A disappointing 2-1 loss against the Boston Bruins snapped a six game winning streak for the Pittsburgh Penguins. It was a goaltending battle between two names you would’ve never guessed to be headlining a Penguins vs. Bruins matchup: Casey DeSmith and Daniel Vladar. Getting his first career NHL start, Vladar stood on his head, highlighted by a fantastic paddle save on Colton Scevior. The Penguins battled, but could not overcome. They were tested early, losing Evgeni Malkin to injury in the first period and Brandon Tanev was ejected for a suspect boarding call. While the Penguins loss ended their longest winning streak of the season, there is still reason to believe the momentum this team has been building will continue.
At the start of the season, the tandem in net was the focus of many. How will Jarry and DeSmith hold up? A shaky start to Jarry’s season poured gas on the fire of worry, and it looked as if the goaltending was a serious impediment to Stanley Cup Contention. Over the past few weeks though, Jarry has surged back into form. Since Feb. 20, he has a .920 save % and has won eight out of 10 starts. Meanwhile, Casey DeSmith has quietly gone 6-3 this year with a .915 save %. With the athletic skill of Jarry and a calm steadiness from DeSmith, the goaltending position in Pittsburgh has quickly turned from question mark to strength.
I don’t think we’ve seen the best of Sidney Crosby this season…yet. He has 29 points in 28 games this year, is tied with Jake Guentzel for the team lead in goals, and it still seems like there’s another level to Sid’s game that is waiting to be unleashed. But against the Bruins, it was obvious how effective Sid’s will on the game can be. Greats like Sid elevate their games in the moments they’re needed most: and that’s exactly what Sid did in the last two games. In addition to this 3 point effort in the first game, Bob Errey of AT&T Sports reported that Crosby skated the second most distance of all skaters, at around 3.7 miles covered. And with the injury to Geno last night, we saw Crosby’s ice-time jump up to just under 25 minutes. Sid’s defensive game has been superb lately as well. As we reach this pivotal stretch of the season, Crosby’s play is trending upwards to his most dominant self. It’ll be even more important in this year’s tight playoff race to have the Captain playing his best. He certainly seems up to the challenge.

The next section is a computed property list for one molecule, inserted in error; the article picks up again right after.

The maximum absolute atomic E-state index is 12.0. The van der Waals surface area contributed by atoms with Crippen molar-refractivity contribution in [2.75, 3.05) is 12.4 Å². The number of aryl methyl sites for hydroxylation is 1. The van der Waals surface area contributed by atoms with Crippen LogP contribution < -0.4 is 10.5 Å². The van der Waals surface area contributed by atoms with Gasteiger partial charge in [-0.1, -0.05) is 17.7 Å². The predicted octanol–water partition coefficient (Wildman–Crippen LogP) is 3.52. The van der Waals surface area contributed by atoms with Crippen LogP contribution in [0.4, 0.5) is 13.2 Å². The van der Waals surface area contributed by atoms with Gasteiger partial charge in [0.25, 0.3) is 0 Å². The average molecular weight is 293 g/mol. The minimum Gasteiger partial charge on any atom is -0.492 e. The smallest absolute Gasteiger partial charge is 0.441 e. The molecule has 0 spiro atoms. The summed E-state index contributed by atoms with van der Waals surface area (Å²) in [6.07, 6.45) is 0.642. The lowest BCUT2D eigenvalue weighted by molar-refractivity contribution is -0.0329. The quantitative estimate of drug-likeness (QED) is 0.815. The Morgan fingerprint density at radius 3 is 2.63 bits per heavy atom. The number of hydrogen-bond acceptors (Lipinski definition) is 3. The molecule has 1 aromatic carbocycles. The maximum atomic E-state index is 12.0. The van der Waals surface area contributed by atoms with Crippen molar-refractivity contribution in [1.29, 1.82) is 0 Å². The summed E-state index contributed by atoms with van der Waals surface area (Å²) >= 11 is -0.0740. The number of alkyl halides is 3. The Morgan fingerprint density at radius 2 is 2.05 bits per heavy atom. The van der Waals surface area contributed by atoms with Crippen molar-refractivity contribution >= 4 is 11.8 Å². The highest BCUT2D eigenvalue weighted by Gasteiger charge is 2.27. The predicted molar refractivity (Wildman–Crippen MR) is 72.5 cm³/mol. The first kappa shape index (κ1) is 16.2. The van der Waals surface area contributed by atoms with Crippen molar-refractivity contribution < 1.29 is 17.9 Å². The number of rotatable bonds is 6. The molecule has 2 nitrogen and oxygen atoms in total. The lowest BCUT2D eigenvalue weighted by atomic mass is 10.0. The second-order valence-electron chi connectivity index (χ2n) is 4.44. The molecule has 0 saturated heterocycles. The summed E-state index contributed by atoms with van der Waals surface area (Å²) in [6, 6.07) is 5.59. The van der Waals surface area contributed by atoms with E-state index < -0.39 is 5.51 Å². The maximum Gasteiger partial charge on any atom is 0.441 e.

It would’ve been easy and understandable for the Penguins to have been beaten soundly last night. When you lose two impact players before the end of the second period, it can be a monumental task to overcome. Yet, with just 10 forwards on the bench, the Penguins never looked out of the game. Games against Boston are always difficult and physical, and the Penguins never shied away from it. Often, they were the better team, dictating play and out-skating the opposition. Casey DeSmith provided timely saves and the offense had plenty of chances to tie the score. It just wasn’t their night. It makes a difference, though, when a team can battle the way the Penguins did last night. Just ask the Sabres, Rangers, or Devils, how much they would love to have that compete level.
The looming question mark of player health continues to haunt the Penguins. With the addition of Evgeni Malkin to that list, the fear grows exponentially larger. Still, these Penguins continue to play better on both sides of the puck. Injuries may derail the progress this team is making, but the way they are playing now feels like a wave that is strong enough to persist.